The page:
Airports are relatively easy. At SFO airport, the Americans with Disabilities Act and Air Carrier Access Act cover you so that you can request wheelchair service. It’s best to call ahead and also have a doctor’s note. This note should only mention you need help to the gate and not mention in flight. And 99% if the time you don’t need a note at all to request wheelchair service. You can either have the wheelchair attendant carry your bag and help you through security, or you could check everything in and only carry your passport and boarding pass. In any case, tip your wheelchair attendant well.
The tricky thing is in-flight. I don’t think you can request standing as a medical accommodation. The airline would be rightfully worried that in the case of turbulence, you would need to be seated with a seatbelt and they don’t want to assume liability if you are hurt (either hurt standing or hurt seated because of your condition). And in steerage (economy) the cabin attendants prefer the customers to be seated so that they don’t mill around the bathrooms or galleys.
A doctor’s note saying you can’t be seated for the duration might actually cause you to be denied boarding as it might be construed as an unreasonable accommodation. You could get a disability lawyer to advocate otherwise but it might be hard. Courts tend to defer to the airlines and to the pilots opinion of what is safe.
So.. for the inflight portion, you may want to not request an accommodation but also try to fly business or first class, where the cabin attendants tend to be more willing to accommodate their passengers’ needs. For example, first and business class cabin attendants will help you put your cabin luggage into an upper luggage rack, which is something that economy class attendants are increasingly loathe to help you do.
At Narita airport, there are some staff who can help with your checked luggage. They are used to seeing people in wheelchairs but a doctor’s note should help.
At ticketing, it's strongly recommend you buy business class or higher.
Before leaving: it's strongly recommend you send anything heavy by separate air mail or package delivery
3 days before leaving: It's best to call the airline and ask for wheelchair service in the terminals
1 day before leaving: It's best to call to confirm wheelchair service.
The wheelchair service isn't necessarily to sit in the wheelchair and
get pushed, they can just carry your cabin luggage and you can walk.
It also helps signal to TSA that you need special handling.
On the day at SFO: I recommend hiring a limo driver who will not only
drive you to SFO but walk you to the check-in counter or special
services counter with your luggage. Special services can then check
you in. There, you will meet your wheelchair attendant.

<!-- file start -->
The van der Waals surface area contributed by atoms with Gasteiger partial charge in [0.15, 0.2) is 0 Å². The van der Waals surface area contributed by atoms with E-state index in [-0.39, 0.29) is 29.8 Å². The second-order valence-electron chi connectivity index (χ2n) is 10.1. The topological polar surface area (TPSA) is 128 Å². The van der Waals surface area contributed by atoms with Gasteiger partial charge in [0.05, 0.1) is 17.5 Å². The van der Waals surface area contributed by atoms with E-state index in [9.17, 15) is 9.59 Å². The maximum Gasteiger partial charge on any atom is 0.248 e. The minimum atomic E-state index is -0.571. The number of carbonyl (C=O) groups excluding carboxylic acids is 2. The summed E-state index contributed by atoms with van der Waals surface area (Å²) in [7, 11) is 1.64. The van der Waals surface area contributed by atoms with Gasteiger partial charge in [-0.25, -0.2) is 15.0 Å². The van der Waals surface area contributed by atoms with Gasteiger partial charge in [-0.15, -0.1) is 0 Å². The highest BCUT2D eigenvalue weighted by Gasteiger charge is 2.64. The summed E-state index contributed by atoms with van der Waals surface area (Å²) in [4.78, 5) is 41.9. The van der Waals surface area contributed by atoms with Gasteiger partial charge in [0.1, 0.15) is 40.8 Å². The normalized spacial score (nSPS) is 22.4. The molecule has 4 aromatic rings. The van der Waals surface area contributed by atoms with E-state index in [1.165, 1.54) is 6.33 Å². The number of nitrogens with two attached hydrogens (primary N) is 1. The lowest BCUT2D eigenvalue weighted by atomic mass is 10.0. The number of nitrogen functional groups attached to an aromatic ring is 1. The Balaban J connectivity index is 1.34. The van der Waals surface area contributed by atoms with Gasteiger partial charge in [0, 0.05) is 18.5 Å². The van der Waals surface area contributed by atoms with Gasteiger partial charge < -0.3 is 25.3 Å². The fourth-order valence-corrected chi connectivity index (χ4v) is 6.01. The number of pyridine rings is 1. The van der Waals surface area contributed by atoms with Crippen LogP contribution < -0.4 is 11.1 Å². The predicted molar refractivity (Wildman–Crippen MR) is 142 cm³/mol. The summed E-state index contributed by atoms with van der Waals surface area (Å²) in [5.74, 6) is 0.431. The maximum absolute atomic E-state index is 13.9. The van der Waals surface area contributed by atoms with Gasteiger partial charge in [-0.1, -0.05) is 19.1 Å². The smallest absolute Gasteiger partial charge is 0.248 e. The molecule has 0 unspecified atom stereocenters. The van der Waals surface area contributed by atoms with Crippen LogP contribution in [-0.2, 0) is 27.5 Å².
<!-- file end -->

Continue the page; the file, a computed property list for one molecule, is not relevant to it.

TSA: The wheelchair attendant can help you through TSA with your
hand luggage. Unfortunately, as a Japanese national on an F1 visa
you aren't eligible for TSA Pre-check or Global Entry, but you can
use Clear which SFO has.
Gate: The wheelchair attendant will take you to the gate where you
are passed onto the gate agent. If you want to board the plane last
(to maximize standing time) be sure to tell the gate agent. You can
also tell them if you need help in the gateway or on board
Flight: I'd be hesitant to tell the cabin attendant of special needs
if you're flying in economy -- until the plane takes off. Even then,
a minimal "My doctor says I need to stand as much as possible on this flight." But
be prepared for a hassle if you're not in business/first.
At Narita: there should also be a wheelchair assistant waiting for you.
The wheelchair attendant will take you through immigration and customs
but their responsibility ends at the arrival hall. So I would arrange
for friends to meet you.
Note 1: Every airline flying into the USA is required to have a disability Complaint Resolution Officer. You should look up the airline’s CRO ahead of time and have it on your phone. If you encounter any problems at the counter or gate, call the CRO rather than asking for a supervisor. On board, the pilot has absolute authority so your options are more limited.
Note 2: Even if you don’t absolutely need to use a cane (or crutches, brace, or other assistive device) it can be useful to wear or use them anyway in order to visibly signal that you are not an able-bodied passenger. For example, one of my deaf friends has a hearing aid that doesn't have any batteries in it (as he's stone deaf) but that useful to wear as a prop to show people that he's really-really deaf.
Note 3: If it's not clear, traveling with a chronic illness or disability can be expensive -- or to put it another way, traveling with a chronic illness or disability is much easier if you're rich enough to afford the upper class amenities and avoid the hassles that are borne upon economy-rate passengers.